What is a normal calcium level?
Calcium levels vary with age, and normal range drops as you get older. For children and teenagers, calcium levels can range from about 9.3 mg/dl (2.32 mmol/l) to 10.9 mg/dl (2.72 mmol/L). That upper range of normal drops after the teenage years. Adults in their 20s can still have calcium levels up to the mid 10s (or around 2.64 mmol/l). Adults in their 30s tend to have calcium levels in the mid to high 9s, but can have calcium levels in the low to mid 10s. After about 40, most adults will have calcium levels below 10.0 mg/dl (2.5 mmol/l), though some in their 40s can still have calciums in the low 10s. By 50 and older, almost everyone should have calcium levels below 10.0 (or 2.5). Calcium levels above this usually indicate parathyroid disease.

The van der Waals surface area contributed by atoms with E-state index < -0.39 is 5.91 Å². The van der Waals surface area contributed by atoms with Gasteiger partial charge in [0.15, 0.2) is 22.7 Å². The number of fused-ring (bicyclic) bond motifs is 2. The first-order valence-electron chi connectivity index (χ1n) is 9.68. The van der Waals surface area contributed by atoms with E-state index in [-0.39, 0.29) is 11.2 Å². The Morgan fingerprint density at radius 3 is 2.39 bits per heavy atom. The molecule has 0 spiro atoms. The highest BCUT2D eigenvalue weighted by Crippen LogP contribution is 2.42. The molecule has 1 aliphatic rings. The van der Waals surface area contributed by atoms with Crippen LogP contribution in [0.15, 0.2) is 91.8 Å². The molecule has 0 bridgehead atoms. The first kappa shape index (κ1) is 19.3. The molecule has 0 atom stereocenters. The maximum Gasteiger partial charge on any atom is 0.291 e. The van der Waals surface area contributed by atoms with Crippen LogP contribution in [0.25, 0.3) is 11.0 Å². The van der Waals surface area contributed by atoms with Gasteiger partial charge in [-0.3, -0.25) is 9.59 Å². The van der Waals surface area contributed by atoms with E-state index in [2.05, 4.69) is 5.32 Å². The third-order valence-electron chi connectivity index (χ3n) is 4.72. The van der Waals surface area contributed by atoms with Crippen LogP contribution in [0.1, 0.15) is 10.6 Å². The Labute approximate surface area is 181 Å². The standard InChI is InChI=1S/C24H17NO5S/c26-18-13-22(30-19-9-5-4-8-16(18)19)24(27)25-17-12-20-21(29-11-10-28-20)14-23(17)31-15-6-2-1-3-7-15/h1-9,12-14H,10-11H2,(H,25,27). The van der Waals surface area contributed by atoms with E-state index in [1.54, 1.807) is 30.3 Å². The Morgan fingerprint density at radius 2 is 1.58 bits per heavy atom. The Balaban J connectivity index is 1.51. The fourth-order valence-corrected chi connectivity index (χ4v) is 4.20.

The lower limit of calcium is generally in the low to mid 9s (down to about 2.3 mmol/l). Levels that are consistently below this can lead to secondary hyperparathyroidism, when the parathyroid glands work harder to try to get the calcium level up.
Note that these cutoffs are not absolute. Just as there is a range of normal heights in a population, there is a small range of normal calcium levels. Some people will tend to be on the lower end of normal lifelong, and that is fine for them, and others will be on the higher end. When trying to determine whether “borderline” calcium levels are abnormal, it’s important to look at everything overall: the calcium level trends, PTH levels, and Vitamin D levels.